Over 11 million K-12 students were enrolled in private schools in the US in 2018, and that number is only expected to grow.
Private and charter schools allow students to experience elite academics, arts and technical training and religious education that public schools can’t provide, which might be why 59% of Americans agree that private and charter schools usually provide a better education than public schools.
There’s never been a better time to start a private school. If you or your organization are thinking about taking the plunge, or if you're looking to upgrade your coverage, we’ve got the private school insurance guide you need.
You don’t even need to do the hard parts yourself. Our independent insurance agents can shop for you to find the right coverage at a great price.
What is private school insurance?
Even for nonprofit schools, private school insurance is almost identical to business insurance. It’s usually a blend of these five parts:
- Liability insurance: Covers the school’s legal fees and any settlement money in case of a lawsuit.
- Commercial property insurance: Covers the school’s buildings, equipment, and other physical items in case of damage from fire, natural disaster, vandals and more. If you’re an online private school, this could include your computers and servers.
- Commercial auto insurance: Covers school vehicles, including school buses.
- Workers' compensation: Covers school employees if they get hurt on the job.
- Umbrella insurance: Supplements the coverage types above in case a disaster or lawsuit costs more to make right than those policies will cover.
There are a few other important types of insurance to consider. One is directors and officers insurance, which will pay legal costs for your board of directors and leadership in case of a serious gaffe that leads to a lawsuit.
Cyber liability insurance protects your organization’s digital data. Finally, employment practices insurance covers you if you’re accused of unfair or discriminatory hiring practices.
The difference between private school insurance and vanilla business insurance is scale. When kids’ lives are at stake, the cost of a tragedy is going to be way higher than it might be at your typical restaurant or retail store.
That means you’ll need to pay for more coverage. Think millions of dollars instead of hundreds of thousands. (Your coverage amount is the maximum amount of money your insurance company will pay out if you file a claim.)
This is why umbrella insurance is a must-have for private schools. The commercial auto insurance that covers your school buses may only offer a few million dollars in coverage, but if a tragic accident leaves your school facing a big lawsuit, the settlement reached could cost many times more than that.
Umbrella insurance covers this gap, paying the difference so you don’t have to. It’s a cost-effective way to manage risk, since buying an umbrella policy is cheaper than buying a bunch of extra coverage on your policies individually.
Private school insurance works pretty much the same way for all types of private schools, whether they’re religious, secular or chartered. Let’s break down a few key differences:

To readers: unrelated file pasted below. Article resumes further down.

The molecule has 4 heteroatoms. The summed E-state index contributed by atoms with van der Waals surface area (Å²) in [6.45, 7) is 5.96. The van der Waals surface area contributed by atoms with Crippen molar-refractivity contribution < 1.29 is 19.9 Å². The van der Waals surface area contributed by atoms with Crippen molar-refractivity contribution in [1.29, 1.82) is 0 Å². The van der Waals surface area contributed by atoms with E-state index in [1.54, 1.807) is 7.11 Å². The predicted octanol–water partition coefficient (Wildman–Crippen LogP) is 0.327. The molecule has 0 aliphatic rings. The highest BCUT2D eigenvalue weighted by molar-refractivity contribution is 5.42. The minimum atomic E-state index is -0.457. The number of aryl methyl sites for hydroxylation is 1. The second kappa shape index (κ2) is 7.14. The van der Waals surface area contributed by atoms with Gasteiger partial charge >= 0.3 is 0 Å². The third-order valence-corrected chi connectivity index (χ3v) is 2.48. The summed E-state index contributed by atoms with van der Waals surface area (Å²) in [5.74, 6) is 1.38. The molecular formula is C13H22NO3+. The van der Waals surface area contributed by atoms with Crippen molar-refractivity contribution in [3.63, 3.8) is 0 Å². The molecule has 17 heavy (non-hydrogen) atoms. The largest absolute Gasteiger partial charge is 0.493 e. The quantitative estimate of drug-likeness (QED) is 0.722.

Secular (non-religious) private school insurance
Insurance for secular private schools is usually the most basic type of private school insurance, depending on the school’s size and what types of programs it offers. (The more students and staff, the more complex the insurance.)
Arts schools and technical schools may have special insurance needs if they expose students and staff to flammable or dangerous equipment and materials, such as paint or saws.
Religious school insurance and Catholic school insurance
Over 4 million students attended religious private schools in 2010, with over half of those students attending Catholic schools. Religious affiliation provides plenty of benefits to private schools, namely a built-in student base and extra space for classrooms and special events.
If your religious school will share a campus with your church or other place of worship, you may be able to combine commercial property insurance and save money. Just be sure that each entity’s financial responsibilities are clearly spelled out to avoid conflict.
Extra liability insurance may also buy a religious private school some peace of mind, given the extra media attention and polarizing legal situations that can develop during scandals at this type of school.
Charter school insurance
Charter schools work a little differently from other private schools, since they usually receive public funds and may function as part of the public school system. They may face additional regulations, depending on your state.
Because charter schools are held to an extremely public standard of leadership—outlined in their charter—directors and officers insurance is especially important. For online charter schools, cyber liability insurance is a must, since you’re responsible for extra student data that’s vulnerable to hackers.
Similar to secular private schools that offer special technical programs for students, arts- or technical-focused charter schools may have additional property and liability insurance needs.
Why do you need private school insurance?
In short, because kids are risky. Parents are trusting you to not only keep their children safe, but also to adequately prepare them for adult life. That’s a big responsibility, and there are lots of legal risks that result from that.
A teacher harming a student, an inadequate curriculum, or faulty safety equipment could all lead to massively expensive lawsuits—so expensive you probably wouldn’t be able to keep your doors open if you didn’t have insurance.
There’s also the sticky matter of statutes of limitations. For adults, these statutes start ticking as soon as something bad happens. In Alabama, an adult has two years to file a personal injury lawsuit from the date of the injury. If you don’t file within that time, you don’t get to sue at all.